This week's Agent Spotlight features Tina Wexler of International Creative Management (ICM).
Status: Accepting submissions.
About: "Tina Wexler is an agent at ICM, representing writers in both the children’s and adult marketplace. Prior to joining ICM, she was with the Ellen Levine Literary Agency/Trident Media and the Karpfinger Agency. She is from southern Maine, holds an MFA in poetry, and lives in Brooklyn, NY with her husband." (Link)
About the Agency:
"ICM is one of the world's largest talent and literary agencies, with offices in New York , Los Angeles , and London. ICM represents creative and technical talent in the fields of motion pictures, television, books, music, live performance, branded entertainment, and new media. Our clients include the only living American Nobel Prize winner – Toni Morrison, recent National Book Award and Pulitzer Prize winners – Richard Ford, Cormac McCarthy, E.L. Doctorow, and the most lucrative writer in publishing history – Dr. Seuss. We also represent a high portion of today's consistent #1 bestsellers – Patricia Cornwell, John Sanford, Suze Orman and Carl Hiaasen." (Link)
"The advantage of being at a big agency is that everything is kept in-house , which means having more control of what is happening with my clients' projects (and for the client, only one commission). We have the Los Angeles office shopping our books for film/TV; we have the London office securing UK and translations deals; we have an in-house lecture department; an agent who sells audio, ebook, and serial rights; and a theater department ready to negotiate stage adaptations of our books. I'm able to pull from a number of resources: our in-house attorneys, our tax and royalty departments, the knowledge and experience of the ten other agents working in our literary department. All of these elements come together to make my office run smoothly so I can focus entirely on my clients and their needs." (Link)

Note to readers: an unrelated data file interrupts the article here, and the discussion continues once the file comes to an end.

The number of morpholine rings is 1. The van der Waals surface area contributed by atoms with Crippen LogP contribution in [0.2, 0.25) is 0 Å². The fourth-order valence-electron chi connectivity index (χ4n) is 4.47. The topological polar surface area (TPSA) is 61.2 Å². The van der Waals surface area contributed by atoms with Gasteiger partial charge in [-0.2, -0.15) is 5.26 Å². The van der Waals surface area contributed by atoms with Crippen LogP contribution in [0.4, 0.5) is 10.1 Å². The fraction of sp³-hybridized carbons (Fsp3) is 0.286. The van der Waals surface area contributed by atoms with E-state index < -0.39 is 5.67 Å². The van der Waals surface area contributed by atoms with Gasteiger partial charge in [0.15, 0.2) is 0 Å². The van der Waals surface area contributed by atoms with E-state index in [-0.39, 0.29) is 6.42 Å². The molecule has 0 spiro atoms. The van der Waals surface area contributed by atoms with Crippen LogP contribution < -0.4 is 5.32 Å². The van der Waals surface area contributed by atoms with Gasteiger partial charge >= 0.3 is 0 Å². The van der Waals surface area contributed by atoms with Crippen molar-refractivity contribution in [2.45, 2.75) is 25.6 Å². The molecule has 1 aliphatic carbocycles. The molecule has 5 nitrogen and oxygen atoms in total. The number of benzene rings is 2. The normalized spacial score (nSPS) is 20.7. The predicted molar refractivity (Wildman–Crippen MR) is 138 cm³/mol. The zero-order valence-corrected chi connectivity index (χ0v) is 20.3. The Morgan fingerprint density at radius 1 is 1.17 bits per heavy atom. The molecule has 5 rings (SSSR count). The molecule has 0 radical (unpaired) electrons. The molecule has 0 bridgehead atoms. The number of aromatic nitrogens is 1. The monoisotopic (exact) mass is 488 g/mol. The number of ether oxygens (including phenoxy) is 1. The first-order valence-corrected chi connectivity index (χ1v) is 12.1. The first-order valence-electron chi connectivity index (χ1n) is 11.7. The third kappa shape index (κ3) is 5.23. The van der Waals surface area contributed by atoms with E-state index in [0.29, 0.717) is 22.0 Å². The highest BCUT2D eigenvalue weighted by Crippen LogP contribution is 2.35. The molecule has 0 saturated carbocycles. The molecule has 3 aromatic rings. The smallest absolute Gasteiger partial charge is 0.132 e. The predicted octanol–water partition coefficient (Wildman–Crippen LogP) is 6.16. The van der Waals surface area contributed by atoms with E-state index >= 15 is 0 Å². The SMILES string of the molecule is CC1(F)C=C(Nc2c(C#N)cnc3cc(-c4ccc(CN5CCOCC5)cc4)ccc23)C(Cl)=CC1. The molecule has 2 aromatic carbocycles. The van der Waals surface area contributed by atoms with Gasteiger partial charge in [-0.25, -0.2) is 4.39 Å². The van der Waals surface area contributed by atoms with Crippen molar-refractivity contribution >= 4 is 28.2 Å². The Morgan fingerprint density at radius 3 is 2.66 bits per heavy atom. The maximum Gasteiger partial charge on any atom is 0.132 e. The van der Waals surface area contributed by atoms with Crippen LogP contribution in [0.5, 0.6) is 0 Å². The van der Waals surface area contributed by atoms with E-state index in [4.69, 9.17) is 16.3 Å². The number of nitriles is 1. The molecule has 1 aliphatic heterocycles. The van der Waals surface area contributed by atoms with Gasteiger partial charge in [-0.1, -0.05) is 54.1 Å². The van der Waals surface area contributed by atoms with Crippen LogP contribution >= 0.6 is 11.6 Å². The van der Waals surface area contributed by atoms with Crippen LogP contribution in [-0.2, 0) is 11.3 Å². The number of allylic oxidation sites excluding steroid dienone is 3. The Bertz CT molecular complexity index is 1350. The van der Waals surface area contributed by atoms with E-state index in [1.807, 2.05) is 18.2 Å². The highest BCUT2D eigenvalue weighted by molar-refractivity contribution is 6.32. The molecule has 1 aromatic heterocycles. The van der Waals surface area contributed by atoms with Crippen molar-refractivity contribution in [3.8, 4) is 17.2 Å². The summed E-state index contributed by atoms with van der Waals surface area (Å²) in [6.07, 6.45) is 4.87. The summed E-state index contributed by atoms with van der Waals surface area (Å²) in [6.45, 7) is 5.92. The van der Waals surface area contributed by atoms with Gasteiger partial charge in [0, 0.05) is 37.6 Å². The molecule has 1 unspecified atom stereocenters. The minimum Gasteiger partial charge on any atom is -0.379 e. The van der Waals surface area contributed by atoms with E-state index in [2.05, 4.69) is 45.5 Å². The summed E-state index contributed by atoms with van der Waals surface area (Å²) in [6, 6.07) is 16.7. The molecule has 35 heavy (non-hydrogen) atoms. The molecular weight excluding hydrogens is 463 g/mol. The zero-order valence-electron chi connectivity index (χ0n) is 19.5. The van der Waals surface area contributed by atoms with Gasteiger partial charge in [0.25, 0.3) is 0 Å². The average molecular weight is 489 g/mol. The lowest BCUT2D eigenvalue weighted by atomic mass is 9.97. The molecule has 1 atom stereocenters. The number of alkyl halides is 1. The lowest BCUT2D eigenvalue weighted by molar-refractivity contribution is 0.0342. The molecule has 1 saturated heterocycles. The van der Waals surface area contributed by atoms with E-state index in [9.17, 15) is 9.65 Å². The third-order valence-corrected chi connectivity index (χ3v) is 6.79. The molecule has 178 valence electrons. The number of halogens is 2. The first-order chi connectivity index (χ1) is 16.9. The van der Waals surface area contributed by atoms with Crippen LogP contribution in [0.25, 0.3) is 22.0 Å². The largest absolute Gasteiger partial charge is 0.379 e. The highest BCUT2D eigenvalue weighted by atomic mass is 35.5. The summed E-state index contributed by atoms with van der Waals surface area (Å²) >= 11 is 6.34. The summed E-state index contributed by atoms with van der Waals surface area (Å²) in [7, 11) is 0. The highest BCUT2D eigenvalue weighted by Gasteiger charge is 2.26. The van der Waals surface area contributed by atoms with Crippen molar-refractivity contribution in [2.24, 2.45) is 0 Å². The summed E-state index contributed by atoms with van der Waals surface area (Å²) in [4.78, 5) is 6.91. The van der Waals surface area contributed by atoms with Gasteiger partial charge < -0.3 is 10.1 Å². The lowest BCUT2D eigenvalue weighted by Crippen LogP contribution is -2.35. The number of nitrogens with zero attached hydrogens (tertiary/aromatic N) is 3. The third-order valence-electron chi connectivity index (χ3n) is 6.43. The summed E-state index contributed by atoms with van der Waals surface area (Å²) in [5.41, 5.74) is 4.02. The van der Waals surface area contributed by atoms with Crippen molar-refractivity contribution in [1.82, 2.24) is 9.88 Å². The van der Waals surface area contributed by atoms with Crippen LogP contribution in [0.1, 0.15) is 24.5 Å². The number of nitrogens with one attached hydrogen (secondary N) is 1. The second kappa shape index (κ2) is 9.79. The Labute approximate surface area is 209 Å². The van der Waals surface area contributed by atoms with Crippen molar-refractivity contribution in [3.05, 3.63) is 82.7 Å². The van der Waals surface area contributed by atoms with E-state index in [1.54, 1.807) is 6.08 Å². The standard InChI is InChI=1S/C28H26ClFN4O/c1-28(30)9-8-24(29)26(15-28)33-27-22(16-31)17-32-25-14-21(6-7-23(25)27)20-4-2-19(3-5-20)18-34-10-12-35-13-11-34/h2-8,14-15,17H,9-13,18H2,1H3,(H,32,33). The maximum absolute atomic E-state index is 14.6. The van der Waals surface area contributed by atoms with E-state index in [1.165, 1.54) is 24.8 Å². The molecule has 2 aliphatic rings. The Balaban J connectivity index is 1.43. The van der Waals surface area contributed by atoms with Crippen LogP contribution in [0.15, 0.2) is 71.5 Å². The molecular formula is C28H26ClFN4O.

What She's Looking For:
Fiction: Children's, middle grade, young adult, literary fiction, women's fiction, humor/satire, multi-cultural, offbeat/quirky.
Non-fiction: Select children's, religion, food & lifestyle, multi-cultural, memoirs, travel, art, current affairs, women's issues, pop culture, narrative, film & entertainment, cultural/social issues, humor, journalism, juvenile. (Link)
From an Interview (07/2010):
"Within middle grade and YA, anything that’ll make me laugh, cry or get angry. More specifically, I’d love to see more magical realism and contemporary sci-fi, gothic romance and ‘puzzle-solving’ mysteries." (Link)
From a Q&A (07/2010):
"I know everyone says it, but it’s all about voice. If the narrative voice pulls me in, I’ll follow it most anywhere. I also want characters I connect with—love ‘em or hate ‘em, I want to feel something toward them. Lastly, I want to enter a fully-realized world, with rules and boundaries. That goes for all fiction. The world needs to have limits; that’s what gives us conflict. Within fantasy, I like urban/contemporary, dystopian, paranormal, sci-fi/fantasy hybrids…" (Link)
From an Interview (03/2010):
“I am accepting queries, so if anyone's visited ICM's website and read that we won't read unsolicited materials, consider yourself solicited. (Wait. That didn't come out right AT ALL. Um.) I'm looking for middle grade and YA. I love characters who will make me laugh and stories that will make me cry. I'm not looking for high fantasy or general non-fiction, though I would love a YA memoir. I'm a big fan of novels-in-verse, adventure stories, mysteries, contemporary sci-fi, paranormal, tall tales.” (Link)
From an Interview (01/2010):